Marines defend American citizens and despise them at the same time.
“I can tell you that all Marines hate civilians,” said Jimmie Gann, a former Marine. “They are nasty and irritating. I went and gave for my country and all they want to do is complain about the military.
“You sign up to defend your country, that’s where your involvement ends. Politics controls everything else. The politicians are who controls the military. Why bitch about the military instead of the politicians? You have no choice in it; you’re just doing your job.”
You wouldn’t guess that Gann was a Marine by looking at him. Gann is average height and could easily fill out a Santa suit. He has a flat top haircut and the chin section of a goatee. Gann speaks intelligently but would fit in well with a group of sailors.
Gann said he could summarize his view on civilians with a quote from the end of the credits of the HBO TV series Generation Kill, “There it is folks; we are sitting here fighting for your freedoms. You got the right to say what you want, we got the right to punch you in your f****** mouth if we disagree.”
Aaron Reeder, a friend of Gann and a former Marine, said he agrees that all Marines hate civilians.
“There is an amount of accountability in the Marines,” Reeder said. “We operate under an honor code; civilians don’t have the same accountability.
“Most civilians don’t care or hold little value for Marines or what Marines do. There is a lack of appreciation and respect. Marines have a hard time dealing with civilians and their complaining. The changes aren’t apparent until after the Marine Corp.”
Reeder said Marines feel a separation from civilians.
“There is a social separation from others,” Reeder said. “You feel like an outsider, I don’t know how to explain. It’s almost like a social withdraw syndrome. Partly due to the experiences Marines face and the structure of the Marine Corp.”
Along with his newfound displeasure for civilians, Gann said he has had trouble assimilating into society.
“I used to be an authority figure,” Gann said. “I had control over several men. Now, I’m the low man on the totem pole. It’s irritating.”
Gann, now an electrician, served in the United States Marine Corps from 2002 to 2009 and was stationed in Iraq from 2008 to 2009.
Gann was part of a mobile assault platoon commonly known as a combined antitank team. Gann described the combined antitank team as the “backbone of the Marine Corp.”
“We did anything and everything,” Gann said. “We provided firepower for anyone who needed it. We would be sent out on ordinances (checking for illegal explosives), be part of a convoy. We would sneak around and destroy stuff.”
Gann had two military occupation specialties. First, Gann was a toe gunner. A toe gunner is the person who sticks his upper body out of a Humvee to fire a 4-foot missile. The toe gunner guides the missile to its target using two knobs while looking at a screen in front of him that shows what the missile is headed toward. Think of an Etch-A-Sketch; one knob controls the line up and down and the other knob controls the line left and right. The same concept is used when directing the missile.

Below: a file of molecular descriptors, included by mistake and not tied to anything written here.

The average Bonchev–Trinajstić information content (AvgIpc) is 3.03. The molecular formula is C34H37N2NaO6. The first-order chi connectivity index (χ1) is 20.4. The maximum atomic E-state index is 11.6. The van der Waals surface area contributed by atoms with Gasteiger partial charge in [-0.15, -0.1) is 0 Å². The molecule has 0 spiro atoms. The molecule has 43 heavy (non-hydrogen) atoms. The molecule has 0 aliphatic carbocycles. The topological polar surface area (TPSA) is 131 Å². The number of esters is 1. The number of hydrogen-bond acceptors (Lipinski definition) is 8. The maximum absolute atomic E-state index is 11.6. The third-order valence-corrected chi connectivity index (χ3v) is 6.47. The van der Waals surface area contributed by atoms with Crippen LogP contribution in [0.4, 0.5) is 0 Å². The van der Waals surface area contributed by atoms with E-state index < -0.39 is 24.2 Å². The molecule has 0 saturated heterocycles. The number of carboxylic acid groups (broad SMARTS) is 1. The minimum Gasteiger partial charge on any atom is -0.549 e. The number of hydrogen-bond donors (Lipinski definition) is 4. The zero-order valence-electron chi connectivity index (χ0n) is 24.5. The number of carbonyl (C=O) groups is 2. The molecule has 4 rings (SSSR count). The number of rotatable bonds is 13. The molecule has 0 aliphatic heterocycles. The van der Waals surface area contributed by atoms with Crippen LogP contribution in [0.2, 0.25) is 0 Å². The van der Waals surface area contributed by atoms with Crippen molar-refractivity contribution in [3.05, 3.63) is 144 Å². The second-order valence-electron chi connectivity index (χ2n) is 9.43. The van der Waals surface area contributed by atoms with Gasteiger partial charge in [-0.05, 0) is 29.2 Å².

Gann’s second military occupation specialty was a sniper for the combined antitank team. He wouldn’t talk about how many confirmed kills he had. It was clear that was one door that would remain closed, but he said one of the scariest moments in Iraq was when he was a sniper.
Gann said on one mission he and two other Marines were on top of a three-story building watching the Iraqi municipal building. As soon as Gann started scanning the buildings around him, he realized he had no cover from enemy fire. As he scanned the windows of a nearby building, he noticed one window with a window barely opened enough for a rifle barrel to stick out and shades cracked just enough for a rifle scope to see out. Gann said you eventually learn to read the signs of possible dangerous situations.
“I just didn’t feel right,” Gann said. “I had a bone-tingling chill crawl up my spine. I called for backup to look, but none was available. We had to stay at our position until the mission was over. We must have been up there for a couple of hours, but it seemed like all day. I knew that if someone wanted us dead, there was nothing we could do the stop it.”
Fortunately for Gann, if someone was looking out the window, the person decided not to do anything.
Gann said the danger he faced regularly was not as bad as the distance from his family.
“You don’t get to talk much on the phone,” Gann said. “Mostly e-mail and not every day. It’s very sporadic. You might not get an e-mail for weeks and then one day you get 30. It’s hard because can’t pick up the phone and call like normal people do. It’s worse with your kids. You miss the events of them growing up.”
Gann said Marines have to try to stay busy when they get time to themselves.